GRAND RAPIDS, Mich. (WOOD) — The U.S. Food and Drug Administration this week changed its policy on blood donations, now allowing donations from gay and bisexual men.
Those groups of people had been prohibited from donating, dating back to the HIV epidemic in the 1980s.
“We fully support efforts by our peers to make blood donations more inclusive,” Kristen Paltzer with Versiti Blood Center of Michigan said. “As a blood community, we strongly support the use of rational, science-based deferral periods that are applied fairly and consistently among blood donor.”
The change is long expected, but some say the latest rules still discriminate against certain groups. Under the new guidelines, donors will still be questioned about sexual history and some factors may lead to deferral:
“This policy eliminates time-based deferrals and screening questions specific to men who have sex with men (MSM) and women who have sex with MSM. Under the final guidance issued today, all prospective blood donors will answer a series of individual, risk-based questions to determine eligibility. All prospective donors who report having a new sexual partner, or more than one sexual partner in the past three months, and anal sex in the past three months, would be deferred to reduce the likelihood of donations by individuals with new or recent HIV infection who may be in the window period for detection of HIV by nucleic acid testing.”FDA, May 11, 2023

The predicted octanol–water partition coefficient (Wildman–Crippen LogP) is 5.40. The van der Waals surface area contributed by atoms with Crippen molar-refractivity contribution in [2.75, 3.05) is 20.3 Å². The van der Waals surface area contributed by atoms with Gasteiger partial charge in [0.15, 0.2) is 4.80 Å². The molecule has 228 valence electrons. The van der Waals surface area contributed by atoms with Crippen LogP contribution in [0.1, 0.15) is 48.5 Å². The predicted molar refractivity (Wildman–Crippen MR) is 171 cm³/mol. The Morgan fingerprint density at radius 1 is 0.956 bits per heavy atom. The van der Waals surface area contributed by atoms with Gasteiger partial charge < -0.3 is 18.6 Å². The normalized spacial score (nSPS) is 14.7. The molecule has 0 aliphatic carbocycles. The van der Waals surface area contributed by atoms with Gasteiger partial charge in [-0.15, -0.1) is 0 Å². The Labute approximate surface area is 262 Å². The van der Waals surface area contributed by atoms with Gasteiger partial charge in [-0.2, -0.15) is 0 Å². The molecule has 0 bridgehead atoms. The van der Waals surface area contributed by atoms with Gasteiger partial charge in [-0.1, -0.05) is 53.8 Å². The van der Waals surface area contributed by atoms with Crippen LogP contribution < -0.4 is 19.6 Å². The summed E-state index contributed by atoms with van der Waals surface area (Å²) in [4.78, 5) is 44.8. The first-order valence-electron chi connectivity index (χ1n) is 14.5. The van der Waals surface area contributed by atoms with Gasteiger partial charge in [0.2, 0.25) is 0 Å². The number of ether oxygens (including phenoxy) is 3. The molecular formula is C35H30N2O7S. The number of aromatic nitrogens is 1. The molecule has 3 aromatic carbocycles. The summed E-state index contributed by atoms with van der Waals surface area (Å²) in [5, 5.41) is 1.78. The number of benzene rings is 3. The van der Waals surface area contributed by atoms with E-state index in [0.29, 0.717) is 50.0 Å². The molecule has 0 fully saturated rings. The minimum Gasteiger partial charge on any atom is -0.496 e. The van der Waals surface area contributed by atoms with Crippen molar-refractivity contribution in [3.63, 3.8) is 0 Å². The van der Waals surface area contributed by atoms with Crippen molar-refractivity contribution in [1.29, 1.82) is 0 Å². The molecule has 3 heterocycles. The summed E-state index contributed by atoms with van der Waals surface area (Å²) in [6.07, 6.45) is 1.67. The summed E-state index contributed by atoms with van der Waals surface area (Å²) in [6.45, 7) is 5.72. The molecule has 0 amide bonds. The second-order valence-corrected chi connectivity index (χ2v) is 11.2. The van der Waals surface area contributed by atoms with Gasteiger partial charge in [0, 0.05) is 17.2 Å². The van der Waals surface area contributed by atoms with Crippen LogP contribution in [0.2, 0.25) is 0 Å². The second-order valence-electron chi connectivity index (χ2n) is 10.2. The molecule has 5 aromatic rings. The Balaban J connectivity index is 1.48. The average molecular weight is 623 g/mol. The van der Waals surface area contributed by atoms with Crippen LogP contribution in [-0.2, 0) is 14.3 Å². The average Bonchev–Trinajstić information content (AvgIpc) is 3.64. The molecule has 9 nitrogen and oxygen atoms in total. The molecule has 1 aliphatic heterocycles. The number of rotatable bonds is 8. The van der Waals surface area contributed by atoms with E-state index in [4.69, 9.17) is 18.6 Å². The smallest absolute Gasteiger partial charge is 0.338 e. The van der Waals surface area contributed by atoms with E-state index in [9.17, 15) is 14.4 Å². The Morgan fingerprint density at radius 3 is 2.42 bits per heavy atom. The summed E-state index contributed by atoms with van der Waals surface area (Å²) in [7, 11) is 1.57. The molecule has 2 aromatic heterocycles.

“Saying certain people cannot donate based on their sexual acts is still discriminatory,” Jazz McKinney with Grand Rapids Pride Center said. “While we’re happy they’ve definitely reduced it and not made it a lifetime ban, any sort of ban is still discriminatory.”
Local blood banks will implement the changes as soon as possible, but Paltzer said it may take some time.
“We’ve been working on these updates since the beginning of January when the announcement was first made and our intention is to be able to welcome and welcome back donors as soon as possible,” Paltzer said.
“Our blood supply is day-by-day. Today our supply is stable but we also know that we are coming into the holiday travel season … and that pretty significantly impacts our collections,” Paltzer said. “All of our blood is obviously tested. That is consistent for any blood donation. So when you make a blood donation, they take that little tube at the beginning that is the blood that gets tested to make sure everything is safe prior to being transported to a hospital to be used for a transfusion.”